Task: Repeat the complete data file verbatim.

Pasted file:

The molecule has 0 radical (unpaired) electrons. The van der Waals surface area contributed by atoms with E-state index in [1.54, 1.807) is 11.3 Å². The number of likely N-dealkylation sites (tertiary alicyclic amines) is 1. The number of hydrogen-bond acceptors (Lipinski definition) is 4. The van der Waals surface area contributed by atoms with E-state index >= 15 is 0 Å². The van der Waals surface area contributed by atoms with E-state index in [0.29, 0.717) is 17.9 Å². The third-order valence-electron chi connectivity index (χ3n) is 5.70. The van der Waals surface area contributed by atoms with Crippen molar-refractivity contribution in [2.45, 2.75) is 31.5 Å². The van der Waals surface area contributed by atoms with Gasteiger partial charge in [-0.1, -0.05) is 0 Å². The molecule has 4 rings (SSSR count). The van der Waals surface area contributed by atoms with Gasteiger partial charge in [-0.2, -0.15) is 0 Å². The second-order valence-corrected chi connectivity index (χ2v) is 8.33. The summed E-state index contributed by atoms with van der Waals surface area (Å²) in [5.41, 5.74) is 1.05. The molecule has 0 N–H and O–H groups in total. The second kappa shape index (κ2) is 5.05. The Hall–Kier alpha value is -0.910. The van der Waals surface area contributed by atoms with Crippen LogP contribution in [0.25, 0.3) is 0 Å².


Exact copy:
The molecule has 0 radical (unpaired) electrons. The van der Waals surface area contributed by atoms with E-state index in [1.54, 1.807) is 11.3 Å². The number of likely N-dealkylation sites (tertiary alicyclic amines) is 1. The number of hydrogen-bond acceptors (Lipinski definition) is 4. The van der Waals surface area contributed by atoms with E-state index >= 15 is 0 Å². The van der Waals surface area contributed by atoms with E-state index in [0.29, 0.717) is 17.9 Å². The third-order valence-electron chi connectivity index (χ3n) is 5.70. The van der Waals surface area contributed by atoms with Crippen molar-refractivity contribution in [2.45, 2.75) is 31.5 Å². The van der Waals surface area contributed by atoms with Gasteiger partial charge in [-0.1, -0.05) is 0 Å². The molecule has 4 rings (SSSR count). The van der Waals surface area contributed by atoms with Gasteiger partial charge in [-0.2, -0.15) is 0 Å². The second-order valence-corrected chi connectivity index (χ2v) is 8.33. The summed E-state index contributed by atoms with van der Waals surface area (Å²) in [5.41, 5.74) is 1.05. The molecule has 0 N–H and O–H groups in total. The second kappa shape index (κ2) is 5.05. The Hall–Kier alpha value is -0.910. The van der Waals surface area contributed by atoms with Crippen LogP contribution in [0.25, 0.3) is 0 Å².